Clinical interventions mostly encompass the implantation of a pacemaker, with additional low-dose aspirin or oral quinidine, and single patient received β-blockers without pacemaker implantation.
In the presented family, heterozygous carriers of the SCN5A Belgian founder mutation showed characteristic BrS type-1 ECG pattern either after sodium channel blocker challenge (aunt) or during fever conditions (father) but presented no symptoms (aunt) or syncope at the age of 30 years (father).
Based on functional experiments, the described p.Phe1571Leu variant is likely pathogenic and, in the presented case, its de novo occurrence, together with the SCN5A Belgian founder mutation, explains the severe phenotype of cardiac sodium channelopathy with BrS.
Catecholaminergic polymorphic ventricular tachycardia (CPVT) case study
THE STORY, CASE PRESENTATION17
A 17-year-old Caucasian boy was admitted to the intensive care unit (ICU) after successful resuscitation by emergency services. While performing running exercise in a fitness center, he suddenly collapsed. He had no symptoms prior to the collapse. However, in the years before, he had syncopated several times while climbing stairs, playing soccer, and once when he got frightened. A general practitioner previously performed an exercise ECG, which showed multiple premature beats under submaximal stress. As a result, beta-blockers were prescribed (metoprolol succinate 47.5 mg once per day). Apart from this, the patient had no medical history or prior medication. The patient was a nonsmoker with no regular alcohol consumption and an unremarkable family, social, and environmental history.
THE TEST, ACTIONS TAKEN
The diagnostic workup included blood tests, coronary angiography, electrophysiological testing, and cardiac magnetic resonance imaging, but all results were normal. Because the patient’s medical history included recurrent syncope during physical and emotional stress, CPVT was strongly suspected.
Genetic testing was performed and confirmed the diagnosis of CPVT, revealing a new heterozygous point mutation in the gene for RyR2, c.12520T>A (p.F4174 l, exon 90).
THE OUTCOME, POST GENETIC TEST ACTIONS
CPVT is an inherited disease presenting with recurrent syncope during exercise and acute emotions. This CPVT case is associated with a novel single point mutation in the RyR2 gene. 45% of the relevant mutations of RyR are located in this region.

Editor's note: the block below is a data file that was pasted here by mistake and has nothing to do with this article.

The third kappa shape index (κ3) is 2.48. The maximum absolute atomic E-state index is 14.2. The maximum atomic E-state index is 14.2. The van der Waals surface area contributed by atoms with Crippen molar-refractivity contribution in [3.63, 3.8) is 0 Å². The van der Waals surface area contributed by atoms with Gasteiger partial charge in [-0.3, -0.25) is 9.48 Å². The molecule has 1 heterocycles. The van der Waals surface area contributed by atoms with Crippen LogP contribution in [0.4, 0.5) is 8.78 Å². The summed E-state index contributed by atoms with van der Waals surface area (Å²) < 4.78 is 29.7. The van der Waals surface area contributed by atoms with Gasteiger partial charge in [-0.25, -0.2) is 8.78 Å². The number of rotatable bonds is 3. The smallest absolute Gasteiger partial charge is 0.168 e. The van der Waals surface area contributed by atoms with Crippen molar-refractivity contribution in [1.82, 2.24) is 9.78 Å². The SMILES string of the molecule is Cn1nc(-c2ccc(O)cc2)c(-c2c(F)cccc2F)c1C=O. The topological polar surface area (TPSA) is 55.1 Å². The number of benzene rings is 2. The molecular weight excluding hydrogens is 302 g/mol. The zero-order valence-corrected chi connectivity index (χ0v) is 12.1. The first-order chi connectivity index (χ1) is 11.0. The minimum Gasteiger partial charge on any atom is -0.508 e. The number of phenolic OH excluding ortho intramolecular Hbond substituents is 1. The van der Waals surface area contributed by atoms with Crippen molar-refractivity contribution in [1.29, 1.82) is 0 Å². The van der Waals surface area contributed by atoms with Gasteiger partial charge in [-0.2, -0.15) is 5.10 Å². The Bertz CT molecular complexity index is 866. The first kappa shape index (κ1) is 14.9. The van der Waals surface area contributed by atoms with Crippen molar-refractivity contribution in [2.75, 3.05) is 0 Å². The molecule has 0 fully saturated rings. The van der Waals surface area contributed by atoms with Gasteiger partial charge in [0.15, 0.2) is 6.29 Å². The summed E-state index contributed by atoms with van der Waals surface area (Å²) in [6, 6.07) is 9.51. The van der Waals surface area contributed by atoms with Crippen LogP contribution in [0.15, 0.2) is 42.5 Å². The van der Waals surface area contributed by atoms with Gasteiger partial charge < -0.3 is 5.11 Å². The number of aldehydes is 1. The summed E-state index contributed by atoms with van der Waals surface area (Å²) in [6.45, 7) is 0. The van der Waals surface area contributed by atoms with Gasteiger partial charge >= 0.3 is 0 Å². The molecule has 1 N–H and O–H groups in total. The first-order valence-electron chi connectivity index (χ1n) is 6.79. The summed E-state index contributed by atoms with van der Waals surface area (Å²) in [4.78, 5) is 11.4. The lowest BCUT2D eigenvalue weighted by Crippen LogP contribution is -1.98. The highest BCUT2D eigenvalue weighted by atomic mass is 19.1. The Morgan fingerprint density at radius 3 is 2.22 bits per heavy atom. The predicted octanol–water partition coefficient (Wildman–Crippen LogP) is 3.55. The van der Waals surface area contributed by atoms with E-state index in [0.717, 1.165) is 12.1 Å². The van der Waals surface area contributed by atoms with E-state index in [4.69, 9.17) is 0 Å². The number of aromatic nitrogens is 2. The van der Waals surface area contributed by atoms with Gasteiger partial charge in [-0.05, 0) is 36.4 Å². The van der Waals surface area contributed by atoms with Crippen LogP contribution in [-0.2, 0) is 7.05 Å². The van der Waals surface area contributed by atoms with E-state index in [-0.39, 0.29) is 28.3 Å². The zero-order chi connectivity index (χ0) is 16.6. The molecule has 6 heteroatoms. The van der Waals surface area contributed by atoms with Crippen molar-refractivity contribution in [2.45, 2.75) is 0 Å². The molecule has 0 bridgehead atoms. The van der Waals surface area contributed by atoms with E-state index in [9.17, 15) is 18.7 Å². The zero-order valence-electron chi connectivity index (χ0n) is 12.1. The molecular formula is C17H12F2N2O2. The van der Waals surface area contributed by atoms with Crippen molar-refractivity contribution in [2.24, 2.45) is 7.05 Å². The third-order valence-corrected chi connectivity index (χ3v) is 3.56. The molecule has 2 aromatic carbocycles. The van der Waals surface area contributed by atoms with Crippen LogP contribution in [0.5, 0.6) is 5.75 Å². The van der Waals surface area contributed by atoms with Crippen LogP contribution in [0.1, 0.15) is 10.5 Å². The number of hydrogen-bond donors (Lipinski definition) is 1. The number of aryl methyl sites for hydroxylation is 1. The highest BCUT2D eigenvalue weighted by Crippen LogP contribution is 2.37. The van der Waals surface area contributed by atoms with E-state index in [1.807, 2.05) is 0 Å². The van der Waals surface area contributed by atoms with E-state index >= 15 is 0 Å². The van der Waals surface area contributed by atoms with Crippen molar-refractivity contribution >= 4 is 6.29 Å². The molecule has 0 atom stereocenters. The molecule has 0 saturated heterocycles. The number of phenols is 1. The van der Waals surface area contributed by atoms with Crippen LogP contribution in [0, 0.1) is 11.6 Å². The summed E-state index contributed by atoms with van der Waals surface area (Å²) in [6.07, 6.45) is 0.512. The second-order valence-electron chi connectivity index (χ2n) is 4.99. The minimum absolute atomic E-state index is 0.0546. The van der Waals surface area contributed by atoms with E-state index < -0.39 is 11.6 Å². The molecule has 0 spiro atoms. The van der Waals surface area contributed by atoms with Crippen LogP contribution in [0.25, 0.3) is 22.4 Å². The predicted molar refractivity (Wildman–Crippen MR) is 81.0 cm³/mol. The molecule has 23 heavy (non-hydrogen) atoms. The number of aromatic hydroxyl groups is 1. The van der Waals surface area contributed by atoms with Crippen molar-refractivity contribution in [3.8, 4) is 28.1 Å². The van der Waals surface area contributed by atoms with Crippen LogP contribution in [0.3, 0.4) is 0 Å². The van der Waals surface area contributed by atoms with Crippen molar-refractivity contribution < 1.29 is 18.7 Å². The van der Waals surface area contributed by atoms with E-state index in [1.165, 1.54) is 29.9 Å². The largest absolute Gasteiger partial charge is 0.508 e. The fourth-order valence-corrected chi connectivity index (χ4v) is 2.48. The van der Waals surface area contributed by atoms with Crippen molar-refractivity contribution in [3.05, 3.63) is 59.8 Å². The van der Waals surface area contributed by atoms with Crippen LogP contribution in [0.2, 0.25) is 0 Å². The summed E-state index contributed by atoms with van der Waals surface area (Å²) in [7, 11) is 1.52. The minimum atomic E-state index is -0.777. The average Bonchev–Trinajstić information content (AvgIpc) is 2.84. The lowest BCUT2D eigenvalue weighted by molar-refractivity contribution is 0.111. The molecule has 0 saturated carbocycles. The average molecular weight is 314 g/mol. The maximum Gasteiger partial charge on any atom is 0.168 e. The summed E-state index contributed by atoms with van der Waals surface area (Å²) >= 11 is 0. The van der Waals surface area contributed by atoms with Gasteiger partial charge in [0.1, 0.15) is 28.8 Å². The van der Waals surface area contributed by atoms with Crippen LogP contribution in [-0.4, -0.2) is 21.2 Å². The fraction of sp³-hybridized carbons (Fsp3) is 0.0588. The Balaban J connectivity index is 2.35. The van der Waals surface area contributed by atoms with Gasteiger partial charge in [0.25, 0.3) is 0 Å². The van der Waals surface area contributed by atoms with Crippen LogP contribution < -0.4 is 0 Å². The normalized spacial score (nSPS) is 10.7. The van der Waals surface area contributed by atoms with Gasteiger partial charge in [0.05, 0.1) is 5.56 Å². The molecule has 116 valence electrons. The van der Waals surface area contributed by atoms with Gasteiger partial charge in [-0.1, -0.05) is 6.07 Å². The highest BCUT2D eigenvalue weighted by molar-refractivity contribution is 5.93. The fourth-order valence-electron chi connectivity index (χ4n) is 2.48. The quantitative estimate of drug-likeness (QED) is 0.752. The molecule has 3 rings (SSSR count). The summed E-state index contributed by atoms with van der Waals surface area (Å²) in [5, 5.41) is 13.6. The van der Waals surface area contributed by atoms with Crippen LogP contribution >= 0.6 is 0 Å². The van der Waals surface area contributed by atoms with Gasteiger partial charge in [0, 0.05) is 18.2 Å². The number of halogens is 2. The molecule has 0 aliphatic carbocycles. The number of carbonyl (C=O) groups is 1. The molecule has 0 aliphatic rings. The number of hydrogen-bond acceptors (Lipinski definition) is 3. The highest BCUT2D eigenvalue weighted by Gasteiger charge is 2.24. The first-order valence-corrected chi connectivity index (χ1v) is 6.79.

Genetic screening of both parents showed that neither of them were carriers of the mutation. Results of further screening of the patient and family members for other pathogenic mutations (long or short QT syndrome, Brugada syndrome) were also negative.
The patient received an implantable cardioverter-defibrillator (ICD) device to protect him from recurrent episodes of ventricular fibrillation (VF). Additionally, oral medication with a beta-blocker was continued with the maximum tolerable dose. Shortly after implantation, the ICD terminated a sustaining ventricular tachycardia episode by anti-tachycardic pacing. This episode occurred early in the morning while the patient was asleep. In the following 6 months, a single episode of VF occurred during a physical activity (cycling), this time terminating spontaneously.
Long QT syndrome (LQTS) case study
THE STORY, CASE PRESENTATION5
A 30-year-old woman was initially diagnosed with epilepsy but tilt testing showed a vasodepressive response. Midodrine was prescribed, but without clinical improvement. She was referred for cardiology consultation due to continuing recurrent syncope; she reported episodes of presyncope and syncope, occasionally preceded by palpitations and sometimes triggered by standing. There was no other relevant medical history; her family history included the sudden death of her mother at age 46.
THE TEST, ACTIONS TAKEN
No abnormalities detected on laboratory tests and transthoracic echocardiography revealed no significant alterations. The 12-lead electrocardiogram (ECG) performed at the cardiology consultation showed sinus rhythm and significant QTc prolongation (500–565 ms).